important, Canada must nevertheless do much more to marshal its presence
in global information networks, particularly television and the Internet. With the growth of the terrestrial and satellite television industry, a significant percentage of the developed world’s citizens and a growing proportion of the developing world’s citizens receive their information from these media sources. Yet, Canada is unique among G8 member states in not having a visual presence on the global airwaves. The only international outlet for news on Canada is through TV5, which carries French-language Canadian content. The irony is that although Canada is one of the world’s largest exporters of television programming, much of it is not identified as Canadian.
Canada is missing an international information strategy that would develop a critical mass of new media (CanadaInternational.gc.ca portal) and old (TV5, RCI). Consideration could be given to marshalling the CBC’s resources to create an international Canadian broadcaster that would broadcast in both English and French, and also to creating a governance structure to give Canada’s government-supported international broadcasting a much-needed strategic direction. As a result of decades of inattention to information-based programming, Canada lags behind its G8 competitors not only in the scope of its international broadcasting efforts but also in the emphasis it places on relationship-building in foreign countries using audience-research measurement tools.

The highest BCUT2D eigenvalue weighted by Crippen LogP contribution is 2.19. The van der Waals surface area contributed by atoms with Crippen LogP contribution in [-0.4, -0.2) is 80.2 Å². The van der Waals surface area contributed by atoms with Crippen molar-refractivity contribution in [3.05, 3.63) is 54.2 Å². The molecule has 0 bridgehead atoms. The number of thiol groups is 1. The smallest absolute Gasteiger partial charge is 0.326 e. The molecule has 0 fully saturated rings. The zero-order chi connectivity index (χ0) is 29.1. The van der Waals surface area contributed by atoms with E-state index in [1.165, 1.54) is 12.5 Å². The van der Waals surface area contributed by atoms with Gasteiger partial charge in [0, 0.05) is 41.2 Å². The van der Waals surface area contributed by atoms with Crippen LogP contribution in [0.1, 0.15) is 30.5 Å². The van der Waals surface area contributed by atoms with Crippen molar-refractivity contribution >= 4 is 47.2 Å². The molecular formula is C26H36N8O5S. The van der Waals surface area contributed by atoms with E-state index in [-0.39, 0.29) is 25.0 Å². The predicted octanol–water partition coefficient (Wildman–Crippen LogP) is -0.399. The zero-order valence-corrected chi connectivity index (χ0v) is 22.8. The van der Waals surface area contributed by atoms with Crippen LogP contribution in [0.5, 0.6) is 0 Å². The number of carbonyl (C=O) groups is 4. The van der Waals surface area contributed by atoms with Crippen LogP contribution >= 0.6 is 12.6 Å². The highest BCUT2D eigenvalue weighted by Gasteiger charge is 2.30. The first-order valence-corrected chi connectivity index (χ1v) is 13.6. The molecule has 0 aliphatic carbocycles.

Third, Canada needs to align its public diplomacy efforts more closely with its international priorities. This seems obvious, but too often in the past, public diplomacy programs at embassies ran on automatic from year to year, with little reflection on how local public diplomacy strategies needed to change to reflect shifting foreign policy priorities. Following the publication of Canada’s International Policy Statement in 2005, DFAIT embarked on a major effort to align public diplomacy strategies for missions abroad with departmental business planning. This strategic approach to public diplomacy meant hard choices. In the future, it will mean taking resources away from some regions and transferring them to higher-priority regions or to countries such as Brazil, China, and India.
Simply put, public diplomacy programs should support Canada’s foreign policy priorities (both generally and specifically). The assumption is that the foreign policy priorities will directly support government-wide priorities. If public diplomacy is to be taken seriously, it must be given strategic direction, which means there must be an authority to direct, task, and assign operational responsibilities to departments and diplomatic missions.